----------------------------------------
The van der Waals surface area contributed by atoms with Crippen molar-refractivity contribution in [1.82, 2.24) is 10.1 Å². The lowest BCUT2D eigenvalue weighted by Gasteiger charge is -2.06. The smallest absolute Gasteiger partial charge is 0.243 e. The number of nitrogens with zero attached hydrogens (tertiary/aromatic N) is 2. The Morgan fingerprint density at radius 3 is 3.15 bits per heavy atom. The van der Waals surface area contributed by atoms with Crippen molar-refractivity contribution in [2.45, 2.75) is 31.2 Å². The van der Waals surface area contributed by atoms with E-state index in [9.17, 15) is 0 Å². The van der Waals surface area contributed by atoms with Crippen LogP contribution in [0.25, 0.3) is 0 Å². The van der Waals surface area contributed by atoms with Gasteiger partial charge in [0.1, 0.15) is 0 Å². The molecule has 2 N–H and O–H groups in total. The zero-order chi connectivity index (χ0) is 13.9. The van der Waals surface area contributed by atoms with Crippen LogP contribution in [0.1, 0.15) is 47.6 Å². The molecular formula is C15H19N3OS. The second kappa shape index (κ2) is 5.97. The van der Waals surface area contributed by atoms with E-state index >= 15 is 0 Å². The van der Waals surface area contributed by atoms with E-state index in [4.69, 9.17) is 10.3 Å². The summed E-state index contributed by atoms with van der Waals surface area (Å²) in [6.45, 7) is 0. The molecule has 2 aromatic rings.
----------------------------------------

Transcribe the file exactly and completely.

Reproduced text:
The van der Waals surface area contributed by atoms with Crippen molar-refractivity contribution in [1.82, 2.24) is 10.1 Å². The lowest BCUT2D eigenvalue weighted by Gasteiger charge is -2.06. The smallest absolute Gasteiger partial charge is 0.243 e. The number of nitrogens with zero attached hydrogens (tertiary/aromatic N) is 2. The Morgan fingerprint density at radius 3 is 3.15 bits per heavy atom. The van der Waals surface area contributed by atoms with Crippen molar-refractivity contribution in [2.45, 2.75) is 31.2 Å². The van der Waals surface area contributed by atoms with E-state index in [9.17, 15) is 0 Å². The van der Waals surface area contributed by atoms with Crippen LogP contribution in [0.25, 0.3) is 0 Å². The van der Waals surface area contributed by atoms with Gasteiger partial charge in [0.1, 0.15) is 0 Å². The molecule has 2 N–H and O–H groups in total. The zero-order chi connectivity index (χ0) is 13.9. The van der Waals surface area contributed by atoms with Crippen LogP contribution in [0.1, 0.15) is 47.6 Å². The molecular formula is C15H19N3OS. The second kappa shape index (κ2) is 5.97. The van der Waals surface area contributed by atoms with E-state index >= 15 is 0 Å². The van der Waals surface area contributed by atoms with E-state index in [4.69, 9.17) is 10.3 Å². The summed E-state index contributed by atoms with van der Waals surface area (Å²) in [6.45, 7) is 0. The molecule has 2 aromatic rings.